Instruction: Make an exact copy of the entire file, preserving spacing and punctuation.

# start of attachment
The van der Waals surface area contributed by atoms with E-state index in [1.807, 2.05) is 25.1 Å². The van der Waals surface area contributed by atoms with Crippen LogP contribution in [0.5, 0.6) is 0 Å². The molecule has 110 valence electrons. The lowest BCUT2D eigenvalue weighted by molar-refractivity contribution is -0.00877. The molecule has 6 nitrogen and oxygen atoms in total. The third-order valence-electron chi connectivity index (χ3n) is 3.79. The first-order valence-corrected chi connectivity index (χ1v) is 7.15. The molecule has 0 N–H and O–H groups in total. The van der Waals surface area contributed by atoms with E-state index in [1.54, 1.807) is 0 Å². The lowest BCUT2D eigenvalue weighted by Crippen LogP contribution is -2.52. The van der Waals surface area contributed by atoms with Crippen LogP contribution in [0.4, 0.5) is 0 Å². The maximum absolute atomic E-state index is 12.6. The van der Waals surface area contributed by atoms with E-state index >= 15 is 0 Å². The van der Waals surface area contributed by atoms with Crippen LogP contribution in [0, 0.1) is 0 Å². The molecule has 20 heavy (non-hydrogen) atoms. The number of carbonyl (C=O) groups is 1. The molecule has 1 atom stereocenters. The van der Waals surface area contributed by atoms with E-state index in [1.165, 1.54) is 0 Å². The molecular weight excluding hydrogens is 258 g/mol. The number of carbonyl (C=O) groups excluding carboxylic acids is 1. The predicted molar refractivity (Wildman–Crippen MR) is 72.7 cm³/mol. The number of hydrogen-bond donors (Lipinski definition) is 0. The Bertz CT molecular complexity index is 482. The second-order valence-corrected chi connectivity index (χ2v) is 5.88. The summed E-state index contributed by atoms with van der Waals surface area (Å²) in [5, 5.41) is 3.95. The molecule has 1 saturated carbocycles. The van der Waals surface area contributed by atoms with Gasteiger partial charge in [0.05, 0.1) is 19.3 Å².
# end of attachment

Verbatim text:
The van der Waals surface area contributed by atoms with E-state index in [1.807, 2.05) is 25.1 Å². The van der Waals surface area contributed by atoms with Crippen LogP contribution in [0.5, 0.6) is 0 Å². The molecule has 110 valence electrons. The lowest BCUT2D eigenvalue weighted by molar-refractivity contribution is -0.00877. The molecule has 6 nitrogen and oxygen atoms in total. The third-order valence-electron chi connectivity index (χ3n) is 3.79. The first-order valence-corrected chi connectivity index (χ1v) is 7.15. The molecule has 0 N–H and O–H groups in total. The van der Waals surface area contributed by atoms with E-state index in [1.54, 1.807) is 0 Å². The lowest BCUT2D eigenvalue weighted by Crippen LogP contribution is -2.52. The van der Waals surface area contributed by atoms with Crippen LogP contribution in [0.4, 0.5) is 0 Å². The maximum absolute atomic E-state index is 12.6. The van der Waals surface area contributed by atoms with E-state index >= 15 is 0 Å². The van der Waals surface area contributed by atoms with Crippen LogP contribution in [0, 0.1) is 0 Å². The molecule has 20 heavy (non-hydrogen) atoms. The number of carbonyl (C=O) groups is 1. The molecule has 1 atom stereocenters. The van der Waals surface area contributed by atoms with E-state index in [1.165, 1.54) is 0 Å². The molecular weight excluding hydrogens is 258 g/mol. The number of carbonyl (C=O) groups excluding carboxylic acids is 1. The predicted molar refractivity (Wildman–Crippen MR) is 72.7 cm³/mol. The number of hydrogen-bond donors (Lipinski definition) is 0. The Bertz CT molecular complexity index is 482. The second-order valence-corrected chi connectivity index (χ2v) is 5.88. The summed E-state index contributed by atoms with van der Waals surface area (Å²) in [5, 5.41) is 3.95. The molecule has 1 saturated carbocycles. The van der Waals surface area contributed by atoms with Gasteiger partial charge in [0.05, 0.1) is 19.3 Å².